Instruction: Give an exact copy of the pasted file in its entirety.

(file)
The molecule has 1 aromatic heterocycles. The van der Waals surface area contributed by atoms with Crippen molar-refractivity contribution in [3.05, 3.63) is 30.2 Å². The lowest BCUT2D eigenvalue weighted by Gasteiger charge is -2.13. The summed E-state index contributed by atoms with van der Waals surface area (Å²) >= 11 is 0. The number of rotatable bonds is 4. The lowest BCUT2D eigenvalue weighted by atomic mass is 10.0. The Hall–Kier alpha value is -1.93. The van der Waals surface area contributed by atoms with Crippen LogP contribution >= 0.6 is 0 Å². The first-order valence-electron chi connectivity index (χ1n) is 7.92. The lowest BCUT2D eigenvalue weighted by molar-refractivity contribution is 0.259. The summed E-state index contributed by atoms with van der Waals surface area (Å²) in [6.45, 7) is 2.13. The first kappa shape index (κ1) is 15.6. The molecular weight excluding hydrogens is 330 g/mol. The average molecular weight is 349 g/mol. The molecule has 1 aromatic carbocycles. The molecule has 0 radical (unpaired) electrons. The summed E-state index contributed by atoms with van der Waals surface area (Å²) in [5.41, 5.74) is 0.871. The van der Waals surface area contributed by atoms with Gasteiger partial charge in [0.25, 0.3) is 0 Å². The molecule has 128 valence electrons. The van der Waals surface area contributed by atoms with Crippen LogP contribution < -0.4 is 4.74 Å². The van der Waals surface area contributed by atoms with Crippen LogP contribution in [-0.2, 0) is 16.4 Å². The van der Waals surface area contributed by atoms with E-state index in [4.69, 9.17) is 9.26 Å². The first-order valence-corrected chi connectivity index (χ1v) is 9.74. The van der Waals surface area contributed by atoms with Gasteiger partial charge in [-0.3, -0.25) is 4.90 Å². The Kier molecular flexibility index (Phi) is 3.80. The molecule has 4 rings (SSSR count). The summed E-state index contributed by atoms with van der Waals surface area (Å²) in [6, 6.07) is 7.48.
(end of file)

The molecule has 1 aromatic heterocycles. The van der Waals surface area contributed by atoms with Crippen molar-refractivity contribution in [3.05, 3.63) is 30.2 Å². The lowest BCUT2D eigenvalue weighted by Gasteiger charge is -2.13. The summed E-state index contributed by atoms with van der Waals surface area (Å²) >= 11 is 0. The number of rotatable bonds is 4. The lowest BCUT2D eigenvalue weighted by atomic mass is 10.0. The Hall–Kier alpha value is -1.93. The van der Waals surface area contributed by atoms with Crippen LogP contribution >= 0.6 is 0 Å². The first-order valence-electron chi connectivity index (χ1n) is 7.92. The lowest BCUT2D eigenvalue weighted by molar-refractivity contribution is 0.259. The summed E-state index contributed by atoms with van der Waals surface area (Å²) in [6.45, 7) is 2.13. The first kappa shape index (κ1) is 15.6. The molecular weight excluding hydrogens is 330 g/mol. The average molecular weight is 349 g/mol. The molecule has 1 aromatic carbocycles. The molecule has 0 radical (unpaired) electrons. The summed E-state index contributed by atoms with van der Waals surface area (Å²) in [5.41, 5.74) is 0.871. The van der Waals surface area contributed by atoms with Gasteiger partial charge in [0.25, 0.3) is 0 Å². The molecule has 128 valence electrons. The van der Waals surface area contributed by atoms with Crippen LogP contribution < -0.4 is 4.74 Å². The van der Waals surface area contributed by atoms with Crippen LogP contribution in [-0.2, 0) is 16.4 Å². The van der Waals surface area contributed by atoms with E-state index in [4.69, 9.17) is 9.26 Å². The first-order valence-corrected chi connectivity index (χ1v) is 9.74. The van der Waals surface area contributed by atoms with Gasteiger partial charge in [-0.3, -0.25) is 4.90 Å². The Kier molecular flexibility index (Phi) is 3.80. The molecule has 4 rings (SSSR count). The summed E-state index contributed by atoms with van der Waals surface area (Å²) in [6, 6.07) is 7.48.